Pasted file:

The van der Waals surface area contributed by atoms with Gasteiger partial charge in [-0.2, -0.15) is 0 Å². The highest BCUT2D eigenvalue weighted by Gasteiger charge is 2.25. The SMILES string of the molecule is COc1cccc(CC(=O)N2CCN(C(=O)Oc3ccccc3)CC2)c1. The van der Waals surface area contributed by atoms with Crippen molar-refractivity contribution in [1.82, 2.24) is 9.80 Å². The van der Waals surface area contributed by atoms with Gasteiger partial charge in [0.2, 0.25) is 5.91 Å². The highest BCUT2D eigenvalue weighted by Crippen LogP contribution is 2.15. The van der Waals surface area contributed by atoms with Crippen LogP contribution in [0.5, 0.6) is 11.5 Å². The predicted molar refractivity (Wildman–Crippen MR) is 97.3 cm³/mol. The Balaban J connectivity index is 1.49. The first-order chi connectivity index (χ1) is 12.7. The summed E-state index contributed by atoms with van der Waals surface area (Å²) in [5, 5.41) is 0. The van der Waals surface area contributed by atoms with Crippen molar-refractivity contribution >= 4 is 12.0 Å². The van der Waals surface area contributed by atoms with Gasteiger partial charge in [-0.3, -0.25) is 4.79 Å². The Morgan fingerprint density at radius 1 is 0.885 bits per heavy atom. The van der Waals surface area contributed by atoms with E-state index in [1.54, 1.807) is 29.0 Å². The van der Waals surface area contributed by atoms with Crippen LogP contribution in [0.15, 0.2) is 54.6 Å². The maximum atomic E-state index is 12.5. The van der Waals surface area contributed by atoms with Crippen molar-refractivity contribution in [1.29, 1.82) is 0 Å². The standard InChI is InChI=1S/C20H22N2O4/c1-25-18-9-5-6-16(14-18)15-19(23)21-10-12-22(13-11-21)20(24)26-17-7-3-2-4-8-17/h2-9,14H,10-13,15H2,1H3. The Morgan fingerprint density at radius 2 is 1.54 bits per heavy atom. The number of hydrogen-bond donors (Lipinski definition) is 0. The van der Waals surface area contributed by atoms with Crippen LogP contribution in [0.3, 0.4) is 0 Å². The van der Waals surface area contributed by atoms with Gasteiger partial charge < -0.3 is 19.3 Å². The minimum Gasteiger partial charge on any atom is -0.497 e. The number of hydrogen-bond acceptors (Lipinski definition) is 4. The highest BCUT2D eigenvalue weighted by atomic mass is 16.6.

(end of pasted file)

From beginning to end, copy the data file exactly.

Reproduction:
The van der Waals surface area contributed by atoms with Gasteiger partial charge in [-0.2, -0.15) is 0 Å². The highest BCUT2D eigenvalue weighted by Gasteiger charge is 2.25. The SMILES string of the molecule is COc1cccc(CC(=O)N2CCN(C(=O)Oc3ccccc3)CC2)c1. The van der Waals surface area contributed by atoms with Crippen molar-refractivity contribution in [1.82, 2.24) is 9.80 Å². The van der Waals surface area contributed by atoms with Gasteiger partial charge in [0.2, 0.25) is 5.91 Å². The highest BCUT2D eigenvalue weighted by Crippen LogP contribution is 2.15. The van der Waals surface area contributed by atoms with Crippen LogP contribution in [0.5, 0.6) is 11.5 Å². The predicted molar refractivity (Wildman–Crippen MR) is 97.3 cm³/mol. The Balaban J connectivity index is 1.49. The first-order chi connectivity index (χ1) is 12.7. The summed E-state index contributed by atoms with van der Waals surface area (Å²) in [5, 5.41) is 0. The van der Waals surface area contributed by atoms with Crippen molar-refractivity contribution >= 4 is 12.0 Å². The van der Waals surface area contributed by atoms with Gasteiger partial charge in [-0.3, -0.25) is 4.79 Å². The Morgan fingerprint density at radius 1 is 0.885 bits per heavy atom. The van der Waals surface area contributed by atoms with E-state index in [1.54, 1.807) is 29.0 Å². The van der Waals surface area contributed by atoms with Crippen LogP contribution in [0.15, 0.2) is 54.6 Å². The maximum atomic E-state index is 12.5. The van der Waals surface area contributed by atoms with Crippen molar-refractivity contribution in [1.29, 1.82) is 0 Å². The standard InChI is InChI=1S/C20H22N2O4/c1-25-18-9-5-6-16(14-18)15-19(23)21-10-12-22(13-11-21)20(24)26-17-7-3-2-4-8-17/h2-9,14H,10-13,15H2,1H3. The Morgan fingerprint density at radius 2 is 1.54 bits per heavy atom. The number of hydrogen-bond donors (Lipinski definition) is 0. The van der Waals surface area contributed by atoms with Crippen LogP contribution in [0.3, 0.4) is 0 Å². The van der Waals surface area contributed by atoms with Gasteiger partial charge < -0.3 is 19.3 Å². The minimum Gasteiger partial charge on any atom is -0.497 e. The number of hydrogen-bond acceptors (Lipinski definition) is 4. The highest BCUT2D eigenvalue weighted by atomic mass is 16.6.